Assign your font collection instance to TextLayout.FontCollection (and to GcGraphics.FontCollection if using GcGraphics.MeasureString/DrawString) so that the correct fonts can be found.

Step 4: Select fonts by specifying font names

In your text rendering code, select fonts by specifying font names (TextFormat.FontName, the names must match exactly but the case is not important), font bold and italic flags (TextFormat.FontBold/FontItalic). If a suitable bold/italic version of the requested font is found in the collection, it will be used; otherwise, font emulation will be applied.

FontCollection methods and properties are thread-safe, so once your font collection has been populated, you can cache and share it between sessions and/or modules of your application. You do need to exercize caution when modifying and accessing the font collection simultaneously from different threads though, as it may change between a check of some condition on the collection, and action on that check. For such cases the FontCollection.SyncRoot property is provided, and should be used.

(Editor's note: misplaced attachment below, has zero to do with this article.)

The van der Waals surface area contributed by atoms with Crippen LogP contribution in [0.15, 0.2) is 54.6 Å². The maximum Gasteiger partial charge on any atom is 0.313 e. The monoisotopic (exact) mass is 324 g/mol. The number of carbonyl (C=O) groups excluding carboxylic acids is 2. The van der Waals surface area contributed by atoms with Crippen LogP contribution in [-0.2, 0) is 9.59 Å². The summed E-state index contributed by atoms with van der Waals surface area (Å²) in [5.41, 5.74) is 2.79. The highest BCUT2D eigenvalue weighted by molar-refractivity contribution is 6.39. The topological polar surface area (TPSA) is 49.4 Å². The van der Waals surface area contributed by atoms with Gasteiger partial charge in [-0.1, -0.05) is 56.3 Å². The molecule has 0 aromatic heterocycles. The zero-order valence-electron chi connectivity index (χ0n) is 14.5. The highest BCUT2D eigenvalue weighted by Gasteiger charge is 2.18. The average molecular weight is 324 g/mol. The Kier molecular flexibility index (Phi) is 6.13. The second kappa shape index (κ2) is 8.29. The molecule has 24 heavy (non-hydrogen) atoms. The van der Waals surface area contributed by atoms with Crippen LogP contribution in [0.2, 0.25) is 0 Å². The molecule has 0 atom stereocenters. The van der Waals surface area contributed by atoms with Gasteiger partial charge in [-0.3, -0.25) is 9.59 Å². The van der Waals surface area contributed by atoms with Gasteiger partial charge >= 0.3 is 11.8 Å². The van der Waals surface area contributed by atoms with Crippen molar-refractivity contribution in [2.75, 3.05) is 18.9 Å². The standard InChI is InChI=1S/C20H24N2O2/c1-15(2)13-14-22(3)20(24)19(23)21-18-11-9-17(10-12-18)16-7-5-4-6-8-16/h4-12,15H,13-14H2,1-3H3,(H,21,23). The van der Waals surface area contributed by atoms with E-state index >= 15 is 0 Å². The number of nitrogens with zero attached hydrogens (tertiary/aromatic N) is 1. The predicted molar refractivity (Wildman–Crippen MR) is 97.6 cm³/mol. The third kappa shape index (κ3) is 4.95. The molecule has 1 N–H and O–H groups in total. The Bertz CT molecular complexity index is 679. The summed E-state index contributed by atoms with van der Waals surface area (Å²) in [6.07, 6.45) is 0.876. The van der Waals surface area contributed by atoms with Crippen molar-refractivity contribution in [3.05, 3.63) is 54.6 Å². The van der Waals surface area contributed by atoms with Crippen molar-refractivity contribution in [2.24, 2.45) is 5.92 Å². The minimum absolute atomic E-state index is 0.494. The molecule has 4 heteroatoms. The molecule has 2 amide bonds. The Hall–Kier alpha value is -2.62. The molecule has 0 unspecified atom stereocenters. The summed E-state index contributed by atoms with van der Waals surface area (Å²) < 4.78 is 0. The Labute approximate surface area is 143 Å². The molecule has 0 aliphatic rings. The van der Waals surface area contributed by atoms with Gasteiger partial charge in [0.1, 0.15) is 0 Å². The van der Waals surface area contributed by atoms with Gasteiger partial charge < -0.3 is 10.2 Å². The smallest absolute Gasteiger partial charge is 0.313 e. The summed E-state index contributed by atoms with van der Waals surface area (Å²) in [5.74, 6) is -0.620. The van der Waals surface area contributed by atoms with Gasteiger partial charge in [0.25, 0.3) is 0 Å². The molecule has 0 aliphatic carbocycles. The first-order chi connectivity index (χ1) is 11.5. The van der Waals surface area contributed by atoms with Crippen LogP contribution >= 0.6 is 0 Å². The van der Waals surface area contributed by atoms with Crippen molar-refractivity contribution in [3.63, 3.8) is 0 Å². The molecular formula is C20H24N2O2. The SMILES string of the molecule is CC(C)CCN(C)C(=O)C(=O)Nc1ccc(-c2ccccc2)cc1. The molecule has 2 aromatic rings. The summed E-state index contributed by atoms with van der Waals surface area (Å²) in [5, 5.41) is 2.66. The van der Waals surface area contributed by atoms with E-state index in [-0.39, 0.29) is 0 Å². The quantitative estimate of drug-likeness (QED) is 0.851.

To view the sample codes on how to use FontCollection, visit the FontCollection demo.

4. Optimize PDFs by loading fonts from a file

When Font.FromFile() is used, the actual data is loaded on demand, so that usually a Font instance will not take too much space. The situation is different for fonts created using Font.FromArray() and Font.FromStream() methods—in those cases, the whole font is immediately loaded into memory, so using those methods is generally not recommended.